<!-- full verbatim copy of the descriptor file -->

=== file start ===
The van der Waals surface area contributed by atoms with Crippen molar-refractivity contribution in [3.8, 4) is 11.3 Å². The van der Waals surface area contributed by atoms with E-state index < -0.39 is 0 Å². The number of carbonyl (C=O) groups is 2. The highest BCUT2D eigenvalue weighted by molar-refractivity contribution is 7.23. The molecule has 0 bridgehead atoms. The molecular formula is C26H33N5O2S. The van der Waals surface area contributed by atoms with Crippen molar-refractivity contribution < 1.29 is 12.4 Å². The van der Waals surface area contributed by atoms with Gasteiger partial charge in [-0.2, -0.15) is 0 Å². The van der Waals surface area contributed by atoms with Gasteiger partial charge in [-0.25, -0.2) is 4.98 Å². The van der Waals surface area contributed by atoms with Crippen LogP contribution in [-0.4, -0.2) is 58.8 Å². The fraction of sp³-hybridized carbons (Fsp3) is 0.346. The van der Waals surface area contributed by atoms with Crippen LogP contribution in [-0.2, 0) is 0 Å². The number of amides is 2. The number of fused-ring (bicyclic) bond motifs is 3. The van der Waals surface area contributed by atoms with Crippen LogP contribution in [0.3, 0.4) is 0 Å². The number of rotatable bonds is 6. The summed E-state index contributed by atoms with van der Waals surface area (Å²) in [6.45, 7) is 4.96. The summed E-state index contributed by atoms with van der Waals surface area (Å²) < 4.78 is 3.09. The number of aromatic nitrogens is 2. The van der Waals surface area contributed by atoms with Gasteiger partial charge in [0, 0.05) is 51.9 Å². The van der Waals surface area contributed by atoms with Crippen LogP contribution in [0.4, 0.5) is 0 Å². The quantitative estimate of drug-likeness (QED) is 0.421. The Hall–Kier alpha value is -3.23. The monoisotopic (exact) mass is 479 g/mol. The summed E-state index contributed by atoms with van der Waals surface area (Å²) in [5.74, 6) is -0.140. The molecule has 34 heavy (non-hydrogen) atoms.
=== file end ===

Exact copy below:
The van der Waals surface area contributed by atoms with Crippen molar-refractivity contribution in [3.8, 4) is 11.3 Å². The van der Waals surface area contributed by atoms with E-state index < -0.39 is 0 Å². The number of carbonyl (C=O) groups is 2. The highest BCUT2D eigenvalue weighted by molar-refractivity contribution is 7.23. The molecule has 0 bridgehead atoms. The molecular formula is C26H33N5O2S. The van der Waals surface area contributed by atoms with Crippen molar-refractivity contribution < 1.29 is 12.4 Å². The van der Waals surface area contributed by atoms with Gasteiger partial charge in [-0.2, -0.15) is 0 Å². The van der Waals surface area contributed by atoms with Gasteiger partial charge in [-0.25, -0.2) is 4.98 Å². The van der Waals surface area contributed by atoms with Crippen LogP contribution in [-0.4, -0.2) is 58.8 Å². The fraction of sp³-hybridized carbons (Fsp3) is 0.346. The van der Waals surface area contributed by atoms with Crippen LogP contribution in [-0.2, 0) is 0 Å². The number of amides is 2. The number of fused-ring (bicyclic) bond motifs is 3. The van der Waals surface area contributed by atoms with Crippen LogP contribution in [0.3, 0.4) is 0 Å². The number of rotatable bonds is 6. The summed E-state index contributed by atoms with van der Waals surface area (Å²) in [6.45, 7) is 4.96. The summed E-state index contributed by atoms with van der Waals surface area (Å²) < 4.78 is 3.09. The number of aromatic nitrogens is 2. The van der Waals surface area contributed by atoms with Gasteiger partial charge in [0, 0.05) is 51.9 Å². The van der Waals surface area contributed by atoms with Crippen LogP contribution in [0.4, 0.5) is 0 Å². The quantitative estimate of drug-likeness (QED) is 0.421. The Hall–Kier alpha value is -3.23. The monoisotopic (exact) mass is 479 g/mol. The summed E-state index contributed by atoms with van der Waals surface area (Å²) in [5.74, 6) is -0.140. The molecule has 34 heavy (non-hydrogen) atoms.